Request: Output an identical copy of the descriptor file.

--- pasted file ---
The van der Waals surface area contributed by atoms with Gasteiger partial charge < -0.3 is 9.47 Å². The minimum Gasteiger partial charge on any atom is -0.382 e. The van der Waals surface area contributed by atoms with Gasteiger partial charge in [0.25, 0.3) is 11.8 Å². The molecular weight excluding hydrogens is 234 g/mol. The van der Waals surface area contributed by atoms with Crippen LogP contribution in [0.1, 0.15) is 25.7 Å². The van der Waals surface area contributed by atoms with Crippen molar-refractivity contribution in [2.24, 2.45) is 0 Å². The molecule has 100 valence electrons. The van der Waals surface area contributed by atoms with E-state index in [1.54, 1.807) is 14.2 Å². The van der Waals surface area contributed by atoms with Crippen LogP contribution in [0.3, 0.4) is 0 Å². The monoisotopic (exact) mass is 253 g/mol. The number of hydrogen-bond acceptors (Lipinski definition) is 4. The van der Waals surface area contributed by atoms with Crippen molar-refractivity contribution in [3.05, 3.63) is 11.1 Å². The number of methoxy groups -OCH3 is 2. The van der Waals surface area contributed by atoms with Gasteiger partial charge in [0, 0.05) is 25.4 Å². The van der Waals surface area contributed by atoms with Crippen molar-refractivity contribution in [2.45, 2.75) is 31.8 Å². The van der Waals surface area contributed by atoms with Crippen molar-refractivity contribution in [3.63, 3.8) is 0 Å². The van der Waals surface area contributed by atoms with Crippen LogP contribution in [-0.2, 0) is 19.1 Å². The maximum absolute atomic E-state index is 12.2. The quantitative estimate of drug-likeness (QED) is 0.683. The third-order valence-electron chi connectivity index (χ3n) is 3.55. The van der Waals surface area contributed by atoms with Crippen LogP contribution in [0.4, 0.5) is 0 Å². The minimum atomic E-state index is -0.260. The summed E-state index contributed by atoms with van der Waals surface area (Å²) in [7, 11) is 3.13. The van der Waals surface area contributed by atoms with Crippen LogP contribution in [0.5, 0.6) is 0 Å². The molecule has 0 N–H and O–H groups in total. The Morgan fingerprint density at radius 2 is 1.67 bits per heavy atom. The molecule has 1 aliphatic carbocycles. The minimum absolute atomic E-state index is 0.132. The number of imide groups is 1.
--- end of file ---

The van der Waals surface area contributed by atoms with Gasteiger partial charge < -0.3 is 9.47 Å². The minimum Gasteiger partial charge on any atom is -0.382 e. The van der Waals surface area contributed by atoms with Gasteiger partial charge in [0.25, 0.3) is 11.8 Å². The molecular weight excluding hydrogens is 234 g/mol. The van der Waals surface area contributed by atoms with Crippen LogP contribution in [0.1, 0.15) is 25.7 Å². The van der Waals surface area contributed by atoms with Crippen molar-refractivity contribution in [2.24, 2.45) is 0 Å². The molecule has 100 valence electrons. The van der Waals surface area contributed by atoms with E-state index in [1.54, 1.807) is 14.2 Å². The van der Waals surface area contributed by atoms with Crippen LogP contribution in [0.3, 0.4) is 0 Å². The monoisotopic (exact) mass is 253 g/mol. The number of hydrogen-bond acceptors (Lipinski definition) is 4. The van der Waals surface area contributed by atoms with Crippen molar-refractivity contribution in [3.05, 3.63) is 11.1 Å². The number of methoxy groups -OCH3 is 2. The van der Waals surface area contributed by atoms with Gasteiger partial charge in [0, 0.05) is 25.4 Å². The van der Waals surface area contributed by atoms with Crippen molar-refractivity contribution in [2.45, 2.75) is 31.8 Å². The van der Waals surface area contributed by atoms with Crippen molar-refractivity contribution in [3.63, 3.8) is 0 Å². The van der Waals surface area contributed by atoms with Crippen LogP contribution in [-0.2, 0) is 19.1 Å². The maximum absolute atomic E-state index is 12.2. The quantitative estimate of drug-likeness (QED) is 0.683. The third-order valence-electron chi connectivity index (χ3n) is 3.55. The van der Waals surface area contributed by atoms with Crippen LogP contribution in [0.4, 0.5) is 0 Å². The minimum atomic E-state index is -0.260. The summed E-state index contributed by atoms with van der Waals surface area (Å²) in [7, 11) is 3.13. The van der Waals surface area contributed by atoms with Crippen LogP contribution in [0.5, 0.6) is 0 Å². The molecule has 0 N–H and O–H groups in total. The Morgan fingerprint density at radius 2 is 1.67 bits per heavy atom. The molecule has 1 aliphatic carbocycles. The minimum absolute atomic E-state index is 0.132. The number of imide groups is 1.